WPD to implement ‘Cops in Shops’ program

The issue of underage drinking was raised at last night’s Housing Committee meeting when Interim Chief of the Williamstown Police Department (WPD) Arthur Parker spoke in an attempt to open communication with the College and discuss the department’s new Cops in Shops program.

In addition to his remarks on the new program, Parker raised the possibility of the WPD participating in Security walk-throughs of campus dorms.

In response, Director of Security Jean Thorndike commented after the meeting that the discussions on the subject had just begun.

“We had begun talking about this as a possibility in order to improve our relationship and the student’s relationship with the WPD,” she said. “We have no specific plans to implement this right away. Discussions will continue.”

Parker began his comments by explaining that the WPD’s role in the community is not just about fighting crime. “95 percent of our time is devoted to public service while only about five percent is actual cops and robber-type stuff,” he said.

Parker described his conception of police work as a service to the community and not just as a law enforcement officer. One of Parker’s goals is to increase community policing as a part of his program to improve relations with town residents. Parker said that the hardest part of his job and biggest fear is having to explain to parents that their child was killed in some kind of accident.

After explaining his policing philosophy, Parker introduced the Cops in Shops program. According to a press release issued by the WPD, the program’s goal “is to combat the problem of underaged drinking within our community by identifying underaged purchasers and legal buyers who are procuring to distribute to underaged persons.”

Parker explained that WPD officers dressed in plain clothes and posing as retail employees in liquor stores will administer the program.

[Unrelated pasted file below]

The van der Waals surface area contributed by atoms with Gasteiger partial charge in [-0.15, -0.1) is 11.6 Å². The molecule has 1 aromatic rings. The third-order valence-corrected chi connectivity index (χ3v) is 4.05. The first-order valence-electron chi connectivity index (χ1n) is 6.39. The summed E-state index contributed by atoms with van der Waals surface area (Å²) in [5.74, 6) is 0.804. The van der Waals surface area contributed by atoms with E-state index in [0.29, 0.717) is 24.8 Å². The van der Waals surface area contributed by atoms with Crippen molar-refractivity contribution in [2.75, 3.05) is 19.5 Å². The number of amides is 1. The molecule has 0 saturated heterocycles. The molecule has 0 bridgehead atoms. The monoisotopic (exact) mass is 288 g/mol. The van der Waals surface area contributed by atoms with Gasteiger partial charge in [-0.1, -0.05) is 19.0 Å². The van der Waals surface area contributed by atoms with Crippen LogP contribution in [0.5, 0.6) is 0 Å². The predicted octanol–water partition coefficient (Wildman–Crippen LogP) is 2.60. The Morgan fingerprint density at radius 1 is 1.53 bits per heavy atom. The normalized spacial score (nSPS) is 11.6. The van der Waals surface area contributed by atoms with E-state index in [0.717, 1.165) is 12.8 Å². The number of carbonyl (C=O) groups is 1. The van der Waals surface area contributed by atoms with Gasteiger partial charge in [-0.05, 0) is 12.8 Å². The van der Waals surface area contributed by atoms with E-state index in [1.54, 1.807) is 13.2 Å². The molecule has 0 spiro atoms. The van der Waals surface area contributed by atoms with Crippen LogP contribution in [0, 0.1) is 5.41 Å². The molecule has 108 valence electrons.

Storeowners, Williams College and the Williams College Security Department will also participate in the program.

According to Parker, the penalty for minors convicted of possessing or transporting alcoholic beverages, attempting to procure alcohol or possessing a false identification can include fines and a six-month loss of a driver’s license.

After the meeting Housing Committee president Phil Swisher ’01 said that although Parker’s visit raised some controversial issues, “I am pleased that we are beginning a dialogue on these issues and I look forward to working with the town police through Housing Committee in the future.”

In separate business conducted after Parker left, the Housing Committee passed a proposal recommending to the administration that Training for Intervention Procedures (TIPS) training, which educates students in responsible drinking, become a mandatory part of the first-days program. The intention of such a measure would be to increase awareness among students about the dangers of alcohol and would hopefully lead to safer and more responsible party guests.

Swisher said that he will now work with the administration and the College Council to try to implement this proposal next year.

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